How to handle old content

Userlevel 4

This topic was last updated on 19.06.2020


When a community becomes more mature some of the provided information or answers given might become outdated. Since a community should help people to find the right information, this outdate information should be taken care of.

Removing older topics or moving topics to an ‘archive’ category is not always the best option. By doing so, you might delete popular community pages from Google search result pages which can lead to a huge decrease in visitors via organic search. Instead of deleting old content, it can be better to update the content of the outdated topics. Of course, it will be impossible to check every single topic in the community, but with the following approach the information on the community can be updated without putting in too much unneeded effort. It is advised to check for topics that need to be updated twice a year.

4 steps to update topics


Step 1: Create a list of the most visited topics of the last year

Visit the Google Analytics page that covers the analytics of the community or any other analytics tool you might have in place like Omniture. If you use Google Search Console, you can easily find out which topics where the most important ones for your community since your last review.

Step 2: Export the top 1000 mos read pages

To check if 1000 topics make sense, you can take a look at the number of views. You can also decide on the number of pages to check based on the views and for instance only check pages that are viewed over 100 times. You may not need to check the content of 1000 pages. You may not need to check the content of 1000 pages. You should look for the most viewed topics to make sure you are only changing topics that are still being visited. You can export the most read pages via the ‘export’ button on the top left corner in Google Analytics.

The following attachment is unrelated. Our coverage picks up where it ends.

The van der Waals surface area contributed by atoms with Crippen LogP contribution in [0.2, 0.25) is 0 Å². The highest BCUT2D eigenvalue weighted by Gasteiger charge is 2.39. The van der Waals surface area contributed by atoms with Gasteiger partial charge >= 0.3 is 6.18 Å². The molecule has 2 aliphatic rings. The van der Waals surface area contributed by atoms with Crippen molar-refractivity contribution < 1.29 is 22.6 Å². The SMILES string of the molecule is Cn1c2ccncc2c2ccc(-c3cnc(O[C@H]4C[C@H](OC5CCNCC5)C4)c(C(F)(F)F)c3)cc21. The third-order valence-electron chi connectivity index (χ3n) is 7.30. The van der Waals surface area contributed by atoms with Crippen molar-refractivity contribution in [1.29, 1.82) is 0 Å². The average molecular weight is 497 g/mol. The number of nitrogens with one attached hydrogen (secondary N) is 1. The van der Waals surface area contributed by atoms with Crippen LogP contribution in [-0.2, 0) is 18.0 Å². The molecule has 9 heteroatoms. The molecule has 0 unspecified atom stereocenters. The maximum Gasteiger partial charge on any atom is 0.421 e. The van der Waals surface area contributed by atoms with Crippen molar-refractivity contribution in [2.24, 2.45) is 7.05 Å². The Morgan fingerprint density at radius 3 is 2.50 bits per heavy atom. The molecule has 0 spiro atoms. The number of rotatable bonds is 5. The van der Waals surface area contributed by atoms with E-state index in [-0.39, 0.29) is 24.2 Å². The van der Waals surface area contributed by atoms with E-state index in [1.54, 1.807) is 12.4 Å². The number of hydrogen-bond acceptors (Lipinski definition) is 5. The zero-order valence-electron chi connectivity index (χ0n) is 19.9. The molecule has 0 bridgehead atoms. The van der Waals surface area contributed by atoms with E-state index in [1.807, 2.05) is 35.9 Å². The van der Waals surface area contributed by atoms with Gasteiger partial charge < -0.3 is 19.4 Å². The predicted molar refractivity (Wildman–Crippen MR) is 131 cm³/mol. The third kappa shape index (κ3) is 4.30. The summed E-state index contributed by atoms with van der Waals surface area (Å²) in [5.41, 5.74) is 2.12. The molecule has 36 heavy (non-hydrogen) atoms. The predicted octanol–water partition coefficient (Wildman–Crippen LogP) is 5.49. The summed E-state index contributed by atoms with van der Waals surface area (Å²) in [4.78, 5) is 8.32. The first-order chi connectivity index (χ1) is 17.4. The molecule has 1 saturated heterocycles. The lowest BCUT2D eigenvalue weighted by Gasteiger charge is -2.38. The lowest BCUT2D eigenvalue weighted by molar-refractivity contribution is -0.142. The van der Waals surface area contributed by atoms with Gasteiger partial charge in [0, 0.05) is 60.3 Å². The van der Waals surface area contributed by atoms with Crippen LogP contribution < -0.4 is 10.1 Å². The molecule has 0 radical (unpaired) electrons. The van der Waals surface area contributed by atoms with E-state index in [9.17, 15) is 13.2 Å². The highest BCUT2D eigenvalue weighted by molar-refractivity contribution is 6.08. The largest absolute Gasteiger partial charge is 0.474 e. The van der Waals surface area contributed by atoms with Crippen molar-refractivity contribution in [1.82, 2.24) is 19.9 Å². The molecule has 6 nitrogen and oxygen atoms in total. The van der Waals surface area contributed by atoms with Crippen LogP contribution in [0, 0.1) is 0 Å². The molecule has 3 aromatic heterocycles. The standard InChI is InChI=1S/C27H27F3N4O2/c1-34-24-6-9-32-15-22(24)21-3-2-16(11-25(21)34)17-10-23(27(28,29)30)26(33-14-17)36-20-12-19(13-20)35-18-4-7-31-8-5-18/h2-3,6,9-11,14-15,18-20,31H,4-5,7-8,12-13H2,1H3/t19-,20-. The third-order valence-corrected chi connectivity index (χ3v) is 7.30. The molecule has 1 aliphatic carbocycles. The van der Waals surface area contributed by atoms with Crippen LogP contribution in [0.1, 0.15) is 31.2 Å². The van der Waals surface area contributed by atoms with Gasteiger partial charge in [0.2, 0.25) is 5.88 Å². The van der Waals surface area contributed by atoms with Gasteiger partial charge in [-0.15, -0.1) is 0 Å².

Step 3: Divide the topics among your moderators

Now that you have all your most viewed topics in the last year, it is time to divide the work among your team. For instance, every moderator can check 100 topics. This might look like a lot of topics, but in the top 1000 pages there will be a lot of topics that are still containing the right information, category pages, profile pages, etc. In most cases only 1 out of 10 to 20 topics have to be adjusted.

Step 4: Update the topic content

When you look at updating content, there are multiple ways to do it:

1) You can update the topic by adding the right information in the opening post. This is recommended if you work with official guides, FAQs etc. - so content from you and your colleagues.

With our callout feature, you can highlight then when the topic was updated last - just like in this article. This gives the best experience, as users immediately see that the content indeed is up-to-date, regardless when the article has been published initially.

2) Instead of adding the new information you can also link to a newer topic that contains the right information. This is recommended for Q&A topics which get a ton of traffic, but are not as helpful as other content.

Also here you can work with the callout feature - this way you do not need to change the actual content generated by users (which can be weird as users might not appreciate you changing their post). An update could look something like this:


Please note that this content is outdated and/or will not help you as much as this guide: link

This approach might also contribute to a higher ranking of the updated topic in Google since it will lead to clicks and visitors to the newer topic.

3) Another approach is to edit someting into the answer that is marked so the right information will also appear in the first comment. This again can be done with a note that you have edited information and when this has been done.


In the end, it should be the customer experience leading your decision how to update outdated content. In each case however, it should be clear to the user that there has been an update, otherwise users might not trust the information.